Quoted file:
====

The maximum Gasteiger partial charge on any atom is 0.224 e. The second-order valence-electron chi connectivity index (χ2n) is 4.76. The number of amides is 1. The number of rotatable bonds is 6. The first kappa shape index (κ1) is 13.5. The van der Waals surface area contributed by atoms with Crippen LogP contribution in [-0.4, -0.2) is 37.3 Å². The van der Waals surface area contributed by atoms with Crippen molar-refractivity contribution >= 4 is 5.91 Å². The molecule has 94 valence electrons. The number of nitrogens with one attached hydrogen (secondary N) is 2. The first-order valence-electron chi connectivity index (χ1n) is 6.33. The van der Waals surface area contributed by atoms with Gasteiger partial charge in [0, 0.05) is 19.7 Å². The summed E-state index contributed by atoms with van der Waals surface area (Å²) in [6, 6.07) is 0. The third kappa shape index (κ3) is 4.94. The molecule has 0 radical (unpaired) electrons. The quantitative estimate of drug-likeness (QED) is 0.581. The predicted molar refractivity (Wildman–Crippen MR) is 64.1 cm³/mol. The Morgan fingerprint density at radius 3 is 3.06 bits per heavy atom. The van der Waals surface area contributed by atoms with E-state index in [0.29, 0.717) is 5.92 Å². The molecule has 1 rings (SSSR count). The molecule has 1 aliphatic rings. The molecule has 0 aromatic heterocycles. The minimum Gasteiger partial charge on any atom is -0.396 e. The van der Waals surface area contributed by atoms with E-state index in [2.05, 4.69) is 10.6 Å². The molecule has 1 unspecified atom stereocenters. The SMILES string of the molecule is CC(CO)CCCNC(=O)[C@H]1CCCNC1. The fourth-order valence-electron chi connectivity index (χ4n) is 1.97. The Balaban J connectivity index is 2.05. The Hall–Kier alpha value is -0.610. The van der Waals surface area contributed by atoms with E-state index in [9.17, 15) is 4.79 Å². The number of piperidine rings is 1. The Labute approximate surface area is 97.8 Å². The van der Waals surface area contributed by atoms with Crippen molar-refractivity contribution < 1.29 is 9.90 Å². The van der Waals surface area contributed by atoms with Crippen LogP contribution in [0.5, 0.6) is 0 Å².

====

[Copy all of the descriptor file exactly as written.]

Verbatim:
The maximum Gasteiger partial charge on any atom is 0.224 e. The second-order valence-electron chi connectivity index (χ2n) is 4.76. The number of amides is 1. The number of rotatable bonds is 6. The first kappa shape index (κ1) is 13.5. The van der Waals surface area contributed by atoms with Crippen LogP contribution in [-0.4, -0.2) is 37.3 Å². The van der Waals surface area contributed by atoms with Crippen molar-refractivity contribution >= 4 is 5.91 Å². The molecule has 94 valence electrons. The number of nitrogens with one attached hydrogen (secondary N) is 2. The first-order valence-electron chi connectivity index (χ1n) is 6.33. The van der Waals surface area contributed by atoms with Gasteiger partial charge in [0, 0.05) is 19.7 Å². The summed E-state index contributed by atoms with van der Waals surface area (Å²) in [6, 6.07) is 0. The third kappa shape index (κ3) is 4.94. The molecule has 0 radical (unpaired) electrons. The quantitative estimate of drug-likeness (QED) is 0.581. The predicted molar refractivity (Wildman–Crippen MR) is 64.1 cm³/mol. The Morgan fingerprint density at radius 3 is 3.06 bits per heavy atom. The van der Waals surface area contributed by atoms with E-state index in [0.29, 0.717) is 5.92 Å². The molecule has 1 rings (SSSR count). The molecule has 1 aliphatic rings. The molecule has 0 aromatic heterocycles. The minimum Gasteiger partial charge on any atom is -0.396 e. The van der Waals surface area contributed by atoms with E-state index in [2.05, 4.69) is 10.6 Å². The molecule has 1 unspecified atom stereocenters. The SMILES string of the molecule is CC(CO)CCCNC(=O)[C@H]1CCCNC1. The fourth-order valence-electron chi connectivity index (χ4n) is 1.97. The Balaban J connectivity index is 2.05. The Hall–Kier alpha value is -0.610. The van der Waals surface area contributed by atoms with E-state index in [9.17, 15) is 4.79 Å². The number of piperidine rings is 1. The Labute approximate surface area is 97.8 Å². The van der Waals surface area contributed by atoms with Crippen molar-refractivity contribution < 1.29 is 9.90 Å². The van der Waals surface area contributed by atoms with Crippen LogP contribution in [0.5, 0.6) is 0 Å².